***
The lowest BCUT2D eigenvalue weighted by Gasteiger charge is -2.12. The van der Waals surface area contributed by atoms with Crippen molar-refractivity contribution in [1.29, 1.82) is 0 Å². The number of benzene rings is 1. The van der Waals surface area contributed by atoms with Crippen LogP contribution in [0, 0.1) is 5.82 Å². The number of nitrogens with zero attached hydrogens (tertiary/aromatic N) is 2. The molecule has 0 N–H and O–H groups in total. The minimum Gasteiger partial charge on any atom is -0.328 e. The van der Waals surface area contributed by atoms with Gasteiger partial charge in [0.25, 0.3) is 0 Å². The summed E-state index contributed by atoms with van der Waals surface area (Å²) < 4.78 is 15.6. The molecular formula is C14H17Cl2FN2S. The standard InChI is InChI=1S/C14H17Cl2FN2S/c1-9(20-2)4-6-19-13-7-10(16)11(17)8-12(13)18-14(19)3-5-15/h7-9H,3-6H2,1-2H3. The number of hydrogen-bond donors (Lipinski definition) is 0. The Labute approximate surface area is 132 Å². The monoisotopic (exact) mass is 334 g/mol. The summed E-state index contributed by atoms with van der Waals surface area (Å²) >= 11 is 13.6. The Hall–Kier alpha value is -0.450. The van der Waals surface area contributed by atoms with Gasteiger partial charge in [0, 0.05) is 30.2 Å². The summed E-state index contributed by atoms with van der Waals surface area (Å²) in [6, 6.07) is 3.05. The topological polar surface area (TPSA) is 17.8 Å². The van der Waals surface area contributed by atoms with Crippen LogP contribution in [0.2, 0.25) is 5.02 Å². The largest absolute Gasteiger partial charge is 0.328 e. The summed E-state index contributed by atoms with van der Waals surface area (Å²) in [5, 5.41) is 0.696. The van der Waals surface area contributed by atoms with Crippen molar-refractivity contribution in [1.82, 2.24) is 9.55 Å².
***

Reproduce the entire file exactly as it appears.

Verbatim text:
The lowest BCUT2D eigenvalue weighted by Gasteiger charge is -2.12. The van der Waals surface area contributed by atoms with Crippen molar-refractivity contribution in [1.29, 1.82) is 0 Å². The number of benzene rings is 1. The van der Waals surface area contributed by atoms with Crippen LogP contribution in [0, 0.1) is 5.82 Å². The number of nitrogens with zero attached hydrogens (tertiary/aromatic N) is 2. The molecule has 0 N–H and O–H groups in total. The minimum Gasteiger partial charge on any atom is -0.328 e. The van der Waals surface area contributed by atoms with Gasteiger partial charge in [0.25, 0.3) is 0 Å². The summed E-state index contributed by atoms with van der Waals surface area (Å²) < 4.78 is 15.6. The molecular formula is C14H17Cl2FN2S. The standard InChI is InChI=1S/C14H17Cl2FN2S/c1-9(20-2)4-6-19-13-7-10(16)11(17)8-12(13)18-14(19)3-5-15/h7-9H,3-6H2,1-2H3. The number of hydrogen-bond donors (Lipinski definition) is 0. The Labute approximate surface area is 132 Å². The monoisotopic (exact) mass is 334 g/mol. The summed E-state index contributed by atoms with van der Waals surface area (Å²) >= 11 is 13.6. The Hall–Kier alpha value is -0.450. The van der Waals surface area contributed by atoms with Gasteiger partial charge in [0, 0.05) is 30.2 Å². The summed E-state index contributed by atoms with van der Waals surface area (Å²) in [6, 6.07) is 3.05. The topological polar surface area (TPSA) is 17.8 Å². The van der Waals surface area contributed by atoms with Crippen LogP contribution in [0.2, 0.25) is 5.02 Å². The largest absolute Gasteiger partial charge is 0.328 e. The summed E-state index contributed by atoms with van der Waals surface area (Å²) in [5, 5.41) is 0.696. The van der Waals surface area contributed by atoms with Crippen molar-refractivity contribution in [1.82, 2.24) is 9.55 Å².